As for the SRT-8, its 6.4-liter V8 churns out 470 horsepower and 470 lb-ft of torque with either the six-speed manual or the five-speed automatic. We don't feel the need for more speed after driving the R/T, but if you do, the SRT-8's absolutely epic sound and fury should hit the spot.
Fuel economy starts at 18 mpg city/27 mpg highway for the SXT and drops to 16/25 mpg for the automatic R/T, 15/23 mpg for the manual R/T, and 14/23 for the SRT-8 regardless of transmission.
The 2012 Dodge Challenger comes with standard stability control, four-wheel antilock disc brakes and six airbags. The Challenger had not been crash-tested as of this writing.
The Challenger may look mean, but it's a pussycat from behind the wheel. The steering effort is light, the ride is luxury-car smooth and road noise is quite subdued by performance-car standards. However, there's no getting around the Challenger's considerable size, which imparts a commanding feel on the highway but becomes problematic on tight roads. Although sportier Challengers are quite capable by the numbers, they're just too big and heavy to be driven like sports cars. Hey, if you don't like that, go buy a Camaro or a Mustang. But Challenger buyers will be rewarded with easily the most refined driving experience among the muscle-car trio.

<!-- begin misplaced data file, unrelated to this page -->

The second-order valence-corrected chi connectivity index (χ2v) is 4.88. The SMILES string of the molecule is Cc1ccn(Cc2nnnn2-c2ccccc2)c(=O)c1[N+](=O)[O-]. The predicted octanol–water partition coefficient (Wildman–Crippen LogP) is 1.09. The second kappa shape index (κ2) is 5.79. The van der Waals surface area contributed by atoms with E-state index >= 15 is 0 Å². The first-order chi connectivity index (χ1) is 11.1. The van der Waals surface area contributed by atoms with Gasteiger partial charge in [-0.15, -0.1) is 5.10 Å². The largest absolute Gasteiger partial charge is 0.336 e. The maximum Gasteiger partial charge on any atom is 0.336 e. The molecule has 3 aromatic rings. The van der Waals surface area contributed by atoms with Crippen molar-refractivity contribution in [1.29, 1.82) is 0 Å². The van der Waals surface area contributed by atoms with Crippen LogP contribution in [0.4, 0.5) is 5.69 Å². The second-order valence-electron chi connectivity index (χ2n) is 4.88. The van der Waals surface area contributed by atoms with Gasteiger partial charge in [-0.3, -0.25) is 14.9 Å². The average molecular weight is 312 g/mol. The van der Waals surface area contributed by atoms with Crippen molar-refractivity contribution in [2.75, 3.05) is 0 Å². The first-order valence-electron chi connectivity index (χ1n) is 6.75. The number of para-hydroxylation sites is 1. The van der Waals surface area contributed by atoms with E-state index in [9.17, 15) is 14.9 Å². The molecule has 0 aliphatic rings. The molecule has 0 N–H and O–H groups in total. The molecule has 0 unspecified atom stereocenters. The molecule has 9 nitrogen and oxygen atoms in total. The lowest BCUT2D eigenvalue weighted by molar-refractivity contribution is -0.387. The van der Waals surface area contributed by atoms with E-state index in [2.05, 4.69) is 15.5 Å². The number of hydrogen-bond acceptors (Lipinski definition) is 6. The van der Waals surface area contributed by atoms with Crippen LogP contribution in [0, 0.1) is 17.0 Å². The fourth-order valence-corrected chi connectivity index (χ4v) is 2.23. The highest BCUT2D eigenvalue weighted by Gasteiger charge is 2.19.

Other Cars to Consider
Chevrolet Camaro - The Camaro SS remains the drag-strip king of the affordable V8-powered muscle cars, and this Chevy's got serious style. Outward visibility is a different story, though.
Ford Mustang - Recently rejuvenated by two new engines, the nimble Mustang is the sportiest muscle car these days, and the GT's 5.0-liter V8 is one of the finest V8s you'll come across.
Chrysler 300 - Basically the same car as the Challenger underneath, the 300 adds two more doors and a healthy dollop of interior luxury. If your heart's not set on the Challenger's unique styling, check out the 300's (or the sportier Charger's) different take on this formula.
Published Dec 7th, 2015
More Classic Car News & Article Categories:
While every factory Ford GT40 is special, some are more special than others. The dazzling example featured here, chassis GT40P/1074, earns bonus points for at least three reasons..
Not long after their first event together, Bob bought a standard road-going 1968 Alfa Romeo Giulia Super, and had it restored by Classicarco in Manchester. We spend a pleasant afternoon tossing it around the French countryside for Martyn